Thousands of daffodils and bluebells being planted to 'save spring blooms'
Gardeners are planting thousands of daffodils and bluebell bulbs in efforts to help save native spring blooms.
Some 25,000 native and heritage bulbs are being planted at English Heritage gardens, including Queen Victoria's former home Osborne House.
The flowers are under threat from hybrids and non-native species such as the Spanish bluebell.
English Heritage wants people to join in by planting a native daffodil or bluebell bulb in their own gardens.
These can be collected for free from various English Heritage sites.
John Watkins, head of gardens and landscapes at English Heritage, said native daffodils and bluebells were a "vital part of our horticultural and cultural heritage".
He said: "Our native species and historic cultivars are increasingly under threat from cross-pollination with non-native species and hybrids that flower at the same time.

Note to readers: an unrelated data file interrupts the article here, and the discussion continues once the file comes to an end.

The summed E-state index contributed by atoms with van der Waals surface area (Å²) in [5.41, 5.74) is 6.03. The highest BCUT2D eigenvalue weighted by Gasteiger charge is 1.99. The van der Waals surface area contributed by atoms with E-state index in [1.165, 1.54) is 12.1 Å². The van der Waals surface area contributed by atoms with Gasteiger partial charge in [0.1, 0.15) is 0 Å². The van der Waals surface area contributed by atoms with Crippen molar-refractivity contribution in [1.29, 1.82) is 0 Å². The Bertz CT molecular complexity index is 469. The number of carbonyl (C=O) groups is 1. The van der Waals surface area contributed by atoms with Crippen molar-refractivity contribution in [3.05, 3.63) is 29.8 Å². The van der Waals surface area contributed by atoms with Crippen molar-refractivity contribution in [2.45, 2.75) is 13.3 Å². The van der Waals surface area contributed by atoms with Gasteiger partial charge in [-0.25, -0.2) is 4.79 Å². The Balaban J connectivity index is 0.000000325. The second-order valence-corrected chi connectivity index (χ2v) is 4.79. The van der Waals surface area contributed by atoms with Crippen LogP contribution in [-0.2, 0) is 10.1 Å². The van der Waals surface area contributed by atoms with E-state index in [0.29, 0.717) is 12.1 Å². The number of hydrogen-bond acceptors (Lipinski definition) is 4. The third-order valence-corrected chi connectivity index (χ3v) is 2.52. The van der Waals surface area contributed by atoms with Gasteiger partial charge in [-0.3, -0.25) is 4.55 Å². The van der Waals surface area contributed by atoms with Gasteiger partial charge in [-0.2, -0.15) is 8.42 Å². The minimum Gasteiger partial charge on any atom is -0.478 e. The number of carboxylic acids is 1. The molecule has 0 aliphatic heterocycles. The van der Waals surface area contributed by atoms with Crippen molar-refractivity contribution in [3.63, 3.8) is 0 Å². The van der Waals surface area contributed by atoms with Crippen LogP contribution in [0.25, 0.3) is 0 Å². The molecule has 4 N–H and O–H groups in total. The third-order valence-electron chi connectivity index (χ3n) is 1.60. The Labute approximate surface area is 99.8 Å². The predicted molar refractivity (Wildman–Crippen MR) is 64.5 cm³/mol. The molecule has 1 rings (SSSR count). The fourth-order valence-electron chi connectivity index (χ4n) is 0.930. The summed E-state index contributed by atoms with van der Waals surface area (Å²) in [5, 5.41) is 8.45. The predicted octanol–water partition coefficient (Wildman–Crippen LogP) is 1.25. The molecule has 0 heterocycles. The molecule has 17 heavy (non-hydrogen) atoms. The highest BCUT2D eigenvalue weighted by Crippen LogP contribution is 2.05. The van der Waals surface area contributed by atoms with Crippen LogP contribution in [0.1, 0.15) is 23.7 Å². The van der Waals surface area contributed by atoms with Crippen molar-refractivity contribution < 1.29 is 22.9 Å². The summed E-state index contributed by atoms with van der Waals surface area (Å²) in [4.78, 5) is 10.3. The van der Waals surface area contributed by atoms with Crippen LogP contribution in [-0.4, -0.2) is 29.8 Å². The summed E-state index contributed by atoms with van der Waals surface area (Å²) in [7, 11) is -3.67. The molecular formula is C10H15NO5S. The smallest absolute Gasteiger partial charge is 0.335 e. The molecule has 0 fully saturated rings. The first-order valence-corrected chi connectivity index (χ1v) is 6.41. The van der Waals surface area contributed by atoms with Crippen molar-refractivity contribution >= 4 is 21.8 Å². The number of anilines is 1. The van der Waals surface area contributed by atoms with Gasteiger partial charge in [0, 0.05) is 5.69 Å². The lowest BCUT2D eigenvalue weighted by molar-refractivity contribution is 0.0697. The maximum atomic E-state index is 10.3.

"The resulting offspring will be hybrids and likely to outperform and out-compete the native species.
"Historic gardens and landscapes are often the last refuge for ancient cultivars and native species.
"Our major spring bulb planting campaign - across some of the most important historic gardens in England - will help arrest that national decline and ensure that the daffodil celebrated by Wordsworth over 200 years ago can still be enjoyed by visitors today and in the future."
Other sites taking part in the scheme include Belsay Hall in Northumberland, Eltham Palace and Kenwood, both in London, and Kenilworth Castle and Elizabethan Garden in Warwickshire.